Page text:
2004 Broadcast Revenue 2004 Cable Revenue 2004 TV Revenue (Broadcast + Cable) 2004 Total Revenue 2004 Broadcast Revenue as % of Total 2004 Cable Revenue as % of Total 2004 TV Revenue as % of Total
Viacom $8.5 $6.7 $15.2 $22.5 38% 30% 68%
Disney $4.8 $6.4 $11.2 $30.8 16% 21% 36%
(GE) NBC Universal $7.5 $2.1 $9.6 $152.4 5% 1% 6%

Source: Advertising Age, “100 Leading Media Companies,” 2004 data,

Journalism, of course, is only a tiny fraction of those figures. If 5% of GE’s revenue is derived from broadcasting and cable, what comes from news is only a very small portion of that — a portion harder still to determine. Along with MSNBC, GE’s cable operations include Bravo, USA and more. NBC’s revenues include the hours of entertainment programming, not just the fraction that comes from news programming. The same rule of thumb plays out across the other networks. As companies grow and assume increasingly diverse industries under their various umbrellas, news, even if it happens to be growing in absolute terms, becomes an ever-smaller component.

For example, consider NBC and its position within NBC Universal, a division of conglomerate GE. With six separate business divisions (it was an even more daunting 11 until mid-2004) NBC Universal is something of an odd-man-out in a lineup that includes GE Infrastructure, GE Industrial, GE Commercial Financing, GE Healthcare and GE Consumer Finances. The same parent company that brings you the “Nightly News” and the “Today Show” is also creating aircraft engines, locomotives, private-label credit cards, medical imaging technologies and nuclear energy equipment.

On the other hand, when Viacom decided to divide into two entities, one based on broadcast television and the other on cable television, CBS News became a larger component of its new conglomerate parent.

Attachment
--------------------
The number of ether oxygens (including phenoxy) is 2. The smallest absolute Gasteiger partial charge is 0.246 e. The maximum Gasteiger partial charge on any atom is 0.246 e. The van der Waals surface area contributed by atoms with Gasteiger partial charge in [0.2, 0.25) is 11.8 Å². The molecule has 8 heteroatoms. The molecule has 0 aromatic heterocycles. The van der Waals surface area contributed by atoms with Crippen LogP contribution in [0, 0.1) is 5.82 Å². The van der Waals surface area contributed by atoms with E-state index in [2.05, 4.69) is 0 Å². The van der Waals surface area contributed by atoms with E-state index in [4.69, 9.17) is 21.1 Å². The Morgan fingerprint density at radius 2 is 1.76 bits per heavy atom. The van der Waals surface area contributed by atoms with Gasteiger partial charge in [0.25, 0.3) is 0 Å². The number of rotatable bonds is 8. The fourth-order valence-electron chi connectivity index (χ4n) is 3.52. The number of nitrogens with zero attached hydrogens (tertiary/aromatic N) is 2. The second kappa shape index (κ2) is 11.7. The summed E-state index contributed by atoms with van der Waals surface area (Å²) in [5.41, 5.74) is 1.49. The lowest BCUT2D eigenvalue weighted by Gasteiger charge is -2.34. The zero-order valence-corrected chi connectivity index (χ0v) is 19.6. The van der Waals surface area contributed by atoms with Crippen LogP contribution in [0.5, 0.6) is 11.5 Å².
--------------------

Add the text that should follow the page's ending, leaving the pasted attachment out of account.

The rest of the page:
Broadcast Revenue as Percent of Total Corporate Revenue, 2003 vs. 2004
Dollars in Billions

2003 Broadcast Revenue 2004 Broadcast Revenue 2003 Total Revenue 2004 Total Revenue 2003 Broadcast Revenue as% of Total 2004 Broadcast Revenue as% of Total
Viacom $7.8 $8.5 $26.6 $22.5 29% 37%
Disney $4.8 $4.8 $27 $30.8 18% 16%
(GE) NBC Universal $6.2 $7.5 $134.2 $152.4 5% 5%

Source: Advertising Age, “100 Leading Media Companies,” 2004 data,

Television Revenue as Percent of Total Corporate Revenue, 2003 vs. 2004
Dollars in Billions

2003 TV Revenue (Broadcast + Cable) 2004 TV Revenue (Broadcast + Cable) 2003 Total Revenue 2004 Total Revenue 2003 TV Revenue

as% of Total

2004 TV Revenue

as% of Total

Viacom $13.4 $15.2 $26.6 $22.5 50% 68%
Disney $10.3 $11.2 $27 $30.8 38% 37%
(GE) NBC Universal $8.2 $9.6 $134.2 $152.4 6% 6%

Source: Advertising Age, “100 Leading Media Companies,” 2004 data,


NBC Universal (GE)–At A Glance

Parent Company:
(GE) NBC Universal
Parent Company Revenue (2004):
$152.4 billion
Network Revenue- NBC (2005)
$3.9 billion
Top Executive
Bob Wright, Chair/CEO, NBC Universal